Always unpredictable, the 40-year-old Danish actor David Dencik has grown by leaps and bounds over the last decade, playing over 60 different roles in films and on television. Never failing to capture us with his inscrutable but eloquent dark gaze, Dencik can be understated and subtle where others feel they have to raise their voice.
Here is a selection of films featuring the Danish actor, a master of doing a lot with a little:
A Soap. Photo: Erik Molberg Hansen
A Soap (2006)
Dencik got his breakthrough in a leading role as a transsexual, Veronica, in Pernille Fischer Christensen’s subtle, two-character chamber piece, which won both the Silver Bear and the award for best debut feature at the Berlin Film Festival in 2006. Bit by bit, the reserved Veronica builds up a relationship to her equally fragile upstairs neighbour, an attractive but emotionally confused single woman played by Trine Dyrholm. With deep, brown-eyed melancholy, Dencik makes Veronica a believably wistful character, maintaining a paradoxical dignity and poetic aura in the most humiliating situations. The film, which was put together during a long period of improvisations by Dencik and Dyrholm, earned them both a Robert award.
Outside Love. Photo: Christian Geisnæs
Outside Love (2007)
Dencik followed up his success in "A Soap" with another leading role, this time as a young dreamer struggling to break free from his Orthodox Jewish community. After the death of his wife, he roams around rudderlessly with his five-year-old son in tow, hoping to save enough money for a trip to New York. Challenged by a bright Pakistani woman, beautifully played by Louise Hart, Dencik turns many of the scenes in her modest convenience store into minor miracles of liveliness and humour. The film was written by Dencik's brother, author and director Daniel Dencik ("Gold Coast"), and directed by Chilean-Swedish Daniel Espinosa ("Easy Money").
Brotherhood. Photo: Clinton Gaughran
Jimmy, a violent neo-Nazi, could hardly be a less attractive character. But Dencik endows him with a humanity that makes it credible that he would fall in love with a more gifted member, Lars (Thure Lindhardt), of their neo-Nazi, all-male gang, as a new world of tenderness and desire opens up for the closeted Jimmy. Dencik with great refinement plays a rough man in this empathic drama by Nicolo Donato.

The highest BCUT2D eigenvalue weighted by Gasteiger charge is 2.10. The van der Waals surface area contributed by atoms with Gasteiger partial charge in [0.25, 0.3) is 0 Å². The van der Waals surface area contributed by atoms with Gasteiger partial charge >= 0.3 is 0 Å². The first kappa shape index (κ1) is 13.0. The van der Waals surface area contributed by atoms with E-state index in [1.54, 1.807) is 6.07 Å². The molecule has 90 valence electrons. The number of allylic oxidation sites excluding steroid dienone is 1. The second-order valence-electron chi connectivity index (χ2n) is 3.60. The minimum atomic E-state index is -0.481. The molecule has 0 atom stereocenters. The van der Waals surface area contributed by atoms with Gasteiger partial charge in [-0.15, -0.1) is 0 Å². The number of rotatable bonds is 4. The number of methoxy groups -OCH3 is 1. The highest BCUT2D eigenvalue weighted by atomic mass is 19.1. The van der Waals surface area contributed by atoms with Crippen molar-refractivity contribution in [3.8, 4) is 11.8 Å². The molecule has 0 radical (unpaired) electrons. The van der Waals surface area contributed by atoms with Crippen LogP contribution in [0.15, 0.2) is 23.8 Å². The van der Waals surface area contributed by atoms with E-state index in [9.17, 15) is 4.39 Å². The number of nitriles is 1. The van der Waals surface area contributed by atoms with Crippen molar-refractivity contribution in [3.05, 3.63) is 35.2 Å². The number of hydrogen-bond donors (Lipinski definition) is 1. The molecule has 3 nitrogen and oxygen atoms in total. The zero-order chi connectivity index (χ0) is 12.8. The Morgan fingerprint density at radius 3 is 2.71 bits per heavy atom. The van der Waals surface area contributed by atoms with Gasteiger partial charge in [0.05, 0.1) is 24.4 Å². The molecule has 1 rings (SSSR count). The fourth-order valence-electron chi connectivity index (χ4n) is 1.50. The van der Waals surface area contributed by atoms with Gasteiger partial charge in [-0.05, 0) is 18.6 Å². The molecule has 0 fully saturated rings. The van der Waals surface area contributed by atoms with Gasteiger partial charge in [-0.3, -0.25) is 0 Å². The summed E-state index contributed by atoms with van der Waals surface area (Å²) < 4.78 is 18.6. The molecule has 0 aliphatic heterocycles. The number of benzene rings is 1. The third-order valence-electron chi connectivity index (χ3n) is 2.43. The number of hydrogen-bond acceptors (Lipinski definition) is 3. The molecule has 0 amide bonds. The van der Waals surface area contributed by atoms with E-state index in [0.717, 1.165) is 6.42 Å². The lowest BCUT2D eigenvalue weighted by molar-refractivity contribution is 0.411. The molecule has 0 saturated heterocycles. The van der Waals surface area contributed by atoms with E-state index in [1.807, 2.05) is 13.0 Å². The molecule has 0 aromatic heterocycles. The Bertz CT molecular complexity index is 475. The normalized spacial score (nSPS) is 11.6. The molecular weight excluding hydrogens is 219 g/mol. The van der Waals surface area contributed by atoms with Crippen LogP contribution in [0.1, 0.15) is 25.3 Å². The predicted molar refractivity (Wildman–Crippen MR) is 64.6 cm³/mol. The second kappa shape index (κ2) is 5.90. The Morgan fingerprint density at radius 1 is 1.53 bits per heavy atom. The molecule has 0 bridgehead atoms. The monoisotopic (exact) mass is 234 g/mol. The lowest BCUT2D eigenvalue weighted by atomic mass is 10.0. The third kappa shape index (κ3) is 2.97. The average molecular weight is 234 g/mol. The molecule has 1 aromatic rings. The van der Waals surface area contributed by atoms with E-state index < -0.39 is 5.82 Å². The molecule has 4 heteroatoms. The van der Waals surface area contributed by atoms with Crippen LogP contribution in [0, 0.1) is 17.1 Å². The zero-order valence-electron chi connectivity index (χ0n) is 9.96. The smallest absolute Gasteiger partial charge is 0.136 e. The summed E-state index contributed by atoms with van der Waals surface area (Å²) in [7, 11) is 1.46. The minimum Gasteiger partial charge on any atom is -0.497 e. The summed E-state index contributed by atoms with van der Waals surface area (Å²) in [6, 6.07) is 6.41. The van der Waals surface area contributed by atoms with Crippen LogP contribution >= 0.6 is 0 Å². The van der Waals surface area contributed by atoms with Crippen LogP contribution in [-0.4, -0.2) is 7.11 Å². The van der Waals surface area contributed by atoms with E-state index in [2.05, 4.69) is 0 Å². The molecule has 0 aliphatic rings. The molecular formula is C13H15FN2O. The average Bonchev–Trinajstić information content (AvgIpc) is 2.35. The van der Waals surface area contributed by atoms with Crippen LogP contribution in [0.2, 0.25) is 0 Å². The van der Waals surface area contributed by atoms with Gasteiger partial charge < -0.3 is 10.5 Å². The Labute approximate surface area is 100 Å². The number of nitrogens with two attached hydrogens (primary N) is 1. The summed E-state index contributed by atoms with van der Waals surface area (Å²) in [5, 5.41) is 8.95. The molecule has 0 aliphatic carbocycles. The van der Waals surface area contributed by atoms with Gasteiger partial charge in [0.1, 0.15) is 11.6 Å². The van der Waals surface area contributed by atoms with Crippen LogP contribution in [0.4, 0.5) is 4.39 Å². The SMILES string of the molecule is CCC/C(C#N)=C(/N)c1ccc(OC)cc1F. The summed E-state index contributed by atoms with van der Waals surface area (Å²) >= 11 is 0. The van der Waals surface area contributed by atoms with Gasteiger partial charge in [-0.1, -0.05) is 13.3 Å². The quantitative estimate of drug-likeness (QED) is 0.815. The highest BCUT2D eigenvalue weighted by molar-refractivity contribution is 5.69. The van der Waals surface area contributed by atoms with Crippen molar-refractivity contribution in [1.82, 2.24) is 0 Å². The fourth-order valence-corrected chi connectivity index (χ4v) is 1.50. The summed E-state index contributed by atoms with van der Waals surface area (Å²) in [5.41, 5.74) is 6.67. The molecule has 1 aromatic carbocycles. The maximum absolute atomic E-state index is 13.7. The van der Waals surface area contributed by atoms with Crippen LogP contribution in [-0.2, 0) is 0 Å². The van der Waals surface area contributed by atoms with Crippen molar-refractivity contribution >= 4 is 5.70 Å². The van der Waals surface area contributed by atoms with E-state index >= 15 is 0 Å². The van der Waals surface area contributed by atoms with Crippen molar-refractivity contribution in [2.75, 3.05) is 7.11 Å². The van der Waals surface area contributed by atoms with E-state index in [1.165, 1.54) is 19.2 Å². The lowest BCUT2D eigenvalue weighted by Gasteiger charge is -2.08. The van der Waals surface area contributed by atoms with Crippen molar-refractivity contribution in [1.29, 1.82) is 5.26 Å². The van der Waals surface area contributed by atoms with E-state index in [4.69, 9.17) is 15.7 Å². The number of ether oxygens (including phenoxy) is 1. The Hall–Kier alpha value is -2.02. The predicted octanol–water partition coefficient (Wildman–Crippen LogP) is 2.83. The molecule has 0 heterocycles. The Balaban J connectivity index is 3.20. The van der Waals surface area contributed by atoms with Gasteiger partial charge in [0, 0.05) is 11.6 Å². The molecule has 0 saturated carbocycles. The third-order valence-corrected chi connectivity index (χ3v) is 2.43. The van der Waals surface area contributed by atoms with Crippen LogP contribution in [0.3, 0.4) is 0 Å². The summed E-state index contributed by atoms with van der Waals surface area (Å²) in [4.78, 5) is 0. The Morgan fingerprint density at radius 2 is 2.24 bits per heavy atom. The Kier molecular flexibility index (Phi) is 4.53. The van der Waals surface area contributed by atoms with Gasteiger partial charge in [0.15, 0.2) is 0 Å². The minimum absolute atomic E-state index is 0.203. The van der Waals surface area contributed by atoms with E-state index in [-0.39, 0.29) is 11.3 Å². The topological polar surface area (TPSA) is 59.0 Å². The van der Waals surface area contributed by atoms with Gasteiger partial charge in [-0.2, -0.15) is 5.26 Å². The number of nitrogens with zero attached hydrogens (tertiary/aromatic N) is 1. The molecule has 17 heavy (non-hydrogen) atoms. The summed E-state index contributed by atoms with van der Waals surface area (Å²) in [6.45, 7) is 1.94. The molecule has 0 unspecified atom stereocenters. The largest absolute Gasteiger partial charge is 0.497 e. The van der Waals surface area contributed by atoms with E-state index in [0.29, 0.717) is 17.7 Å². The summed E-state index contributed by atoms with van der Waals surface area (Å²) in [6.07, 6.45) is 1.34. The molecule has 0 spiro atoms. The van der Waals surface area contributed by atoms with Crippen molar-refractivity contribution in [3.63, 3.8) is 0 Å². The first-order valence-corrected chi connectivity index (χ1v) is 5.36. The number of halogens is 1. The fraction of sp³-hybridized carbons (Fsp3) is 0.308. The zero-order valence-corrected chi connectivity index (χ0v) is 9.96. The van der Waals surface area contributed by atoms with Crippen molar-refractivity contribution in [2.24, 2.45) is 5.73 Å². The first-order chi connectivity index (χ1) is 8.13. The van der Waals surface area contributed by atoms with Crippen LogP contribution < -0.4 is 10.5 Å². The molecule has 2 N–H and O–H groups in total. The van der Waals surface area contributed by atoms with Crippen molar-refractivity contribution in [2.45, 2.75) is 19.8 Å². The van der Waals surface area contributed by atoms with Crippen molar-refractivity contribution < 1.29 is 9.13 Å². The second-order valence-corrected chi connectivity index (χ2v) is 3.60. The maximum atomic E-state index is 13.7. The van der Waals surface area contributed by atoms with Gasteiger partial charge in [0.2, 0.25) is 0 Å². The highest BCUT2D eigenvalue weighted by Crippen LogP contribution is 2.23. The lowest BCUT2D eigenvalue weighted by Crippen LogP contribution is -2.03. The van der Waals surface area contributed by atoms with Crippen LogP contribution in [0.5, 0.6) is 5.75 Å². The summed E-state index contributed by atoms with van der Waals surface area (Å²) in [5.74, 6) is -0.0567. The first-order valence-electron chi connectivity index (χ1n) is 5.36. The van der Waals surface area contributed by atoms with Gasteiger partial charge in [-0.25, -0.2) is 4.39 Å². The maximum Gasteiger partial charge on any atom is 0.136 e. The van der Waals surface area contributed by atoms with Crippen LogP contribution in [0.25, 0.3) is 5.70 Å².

A Royal Affair. Photo: Jirí Hanzl
A Royal Affair (2012)
Dencik can be chillingly convincing as diabolically calculating characters. In Nikolaj Arcel's period love story, he plays Ove Høegh-Guldberg, a statesman at the end of the 18th century who pulls the strings so masterfully that the film’s hero, Struensee (Mads Mikkelsen), the king’s progressive physician, is eventually brought down and beheaded. Struensee, the short-lived, de-facto head of state, stands for enlightenment and rationalism, while Høegh-Guldberg represents reactionary nationalism in collusion with the church, and Dencik gives him an air of smouldering fanaticism.
The Absent One. Photo: Christian Geisnæs
The Absent One (2014)
Dencik has played villains before, in Tommy Lee Jones' western "The Homesman" and Susanne Bier's melodrama "Serena." But he likely never unleashed evil more potently or relentlessly than in this second adaptation from a Jussi Adler-Olsen crime novel produced by Zentropa. As a tycoon scrambling with increasing desperation to cover up the murderous sins of his youth, Dencik is ruthless, smart as a whip and utterly without scruples. Directed by Mikkel Nørgaard, the film was the biggest box-office attraction at Danish cinemas in 2014.
Men and Chicken. Photo: Rolf Konow
Men & Chicken (2015)
Rarely one to represent normality, Dencik makes an exception as Gabriel, the most reasonable of five half brothers in Anders Thomas Jensen's grotesque dramedy, this spring's biggest Danish box-office hit. A thoughtful academic trying to track down his biological father, Gabriel ends up in the company of his four violent half-brothers at a picturesquely ramshackle, secluded sanatorium. There, he discovers a secret that makes him feel a growing sense of solidarity with his comical loser brothers. Starting out cool, Dencik's performance exquisitely builds to final warm engagement.